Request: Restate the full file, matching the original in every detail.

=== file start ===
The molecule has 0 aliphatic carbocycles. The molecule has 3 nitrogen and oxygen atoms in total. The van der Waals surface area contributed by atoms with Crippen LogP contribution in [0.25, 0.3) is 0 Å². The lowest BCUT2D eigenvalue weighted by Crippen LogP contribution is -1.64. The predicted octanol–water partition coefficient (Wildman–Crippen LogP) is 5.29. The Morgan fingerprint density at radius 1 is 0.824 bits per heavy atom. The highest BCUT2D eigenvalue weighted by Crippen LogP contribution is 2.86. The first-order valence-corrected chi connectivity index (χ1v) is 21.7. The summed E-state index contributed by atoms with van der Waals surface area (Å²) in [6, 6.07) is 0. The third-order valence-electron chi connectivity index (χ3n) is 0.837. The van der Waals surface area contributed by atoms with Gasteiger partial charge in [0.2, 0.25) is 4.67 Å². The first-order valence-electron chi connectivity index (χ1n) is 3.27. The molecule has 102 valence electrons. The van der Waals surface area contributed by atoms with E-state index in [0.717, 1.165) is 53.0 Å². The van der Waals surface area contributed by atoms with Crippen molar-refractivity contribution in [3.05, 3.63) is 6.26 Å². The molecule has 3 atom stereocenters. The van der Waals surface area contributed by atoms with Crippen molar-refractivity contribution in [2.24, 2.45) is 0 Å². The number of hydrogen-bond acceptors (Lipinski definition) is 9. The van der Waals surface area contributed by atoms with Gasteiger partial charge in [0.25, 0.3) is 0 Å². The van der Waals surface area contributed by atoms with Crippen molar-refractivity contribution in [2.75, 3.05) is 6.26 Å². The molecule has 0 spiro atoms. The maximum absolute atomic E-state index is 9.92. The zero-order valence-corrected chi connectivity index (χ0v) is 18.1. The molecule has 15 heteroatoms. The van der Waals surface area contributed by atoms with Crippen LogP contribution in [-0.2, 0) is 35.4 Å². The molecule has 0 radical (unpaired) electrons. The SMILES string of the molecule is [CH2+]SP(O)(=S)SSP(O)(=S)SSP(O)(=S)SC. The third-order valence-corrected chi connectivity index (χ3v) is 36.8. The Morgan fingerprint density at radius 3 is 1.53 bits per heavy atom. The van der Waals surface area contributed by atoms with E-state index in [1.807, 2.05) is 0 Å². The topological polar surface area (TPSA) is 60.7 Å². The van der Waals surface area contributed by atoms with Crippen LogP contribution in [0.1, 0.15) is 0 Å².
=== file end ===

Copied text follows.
The molecule has 0 aliphatic carbocycles. The molecule has 3 nitrogen and oxygen atoms in total. The van der Waals surface area contributed by atoms with Crippen LogP contribution in [0.25, 0.3) is 0 Å². The lowest BCUT2D eigenvalue weighted by Crippen LogP contribution is -1.64. The predicted octanol–water partition coefficient (Wildman–Crippen LogP) is 5.29. The Morgan fingerprint density at radius 1 is 0.824 bits per heavy atom. The highest BCUT2D eigenvalue weighted by Crippen LogP contribution is 2.86. The first-order valence-corrected chi connectivity index (χ1v) is 21.7. The summed E-state index contributed by atoms with van der Waals surface area (Å²) in [6, 6.07) is 0. The third-order valence-electron chi connectivity index (χ3n) is 0.837. The van der Waals surface area contributed by atoms with Gasteiger partial charge in [0.2, 0.25) is 4.67 Å². The first-order valence-electron chi connectivity index (χ1n) is 3.27. The molecule has 102 valence electrons. The van der Waals surface area contributed by atoms with E-state index in [0.717, 1.165) is 53.0 Å². The van der Waals surface area contributed by atoms with Crippen molar-refractivity contribution in [3.05, 3.63) is 6.26 Å². The molecule has 3 atom stereocenters. The van der Waals surface area contributed by atoms with Crippen molar-refractivity contribution in [2.24, 2.45) is 0 Å². The number of hydrogen-bond acceptors (Lipinski definition) is 9. The van der Waals surface area contributed by atoms with Gasteiger partial charge in [0.25, 0.3) is 0 Å². The van der Waals surface area contributed by atoms with Crippen molar-refractivity contribution in [2.75, 3.05) is 6.26 Å². The molecule has 0 spiro atoms. The maximum absolute atomic E-state index is 9.92. The zero-order valence-corrected chi connectivity index (χ0v) is 18.1. The molecule has 15 heteroatoms. The van der Waals surface area contributed by atoms with Crippen LogP contribution in [-0.2, 0) is 35.4 Å². The molecule has 0 radical (unpaired) electrons. The SMILES string of the molecule is [CH2+]SP(O)(=S)SSP(O)(=S)SSP(O)(=S)SC. The third-order valence-corrected chi connectivity index (χ3v) is 36.8. The Morgan fingerprint density at radius 3 is 1.53 bits per heavy atom. The van der Waals surface area contributed by atoms with E-state index in [1.807, 2.05) is 0 Å². The topological polar surface area (TPSA) is 60.7 Å². The van der Waals surface area contributed by atoms with Crippen LogP contribution in [0.1, 0.15) is 0 Å².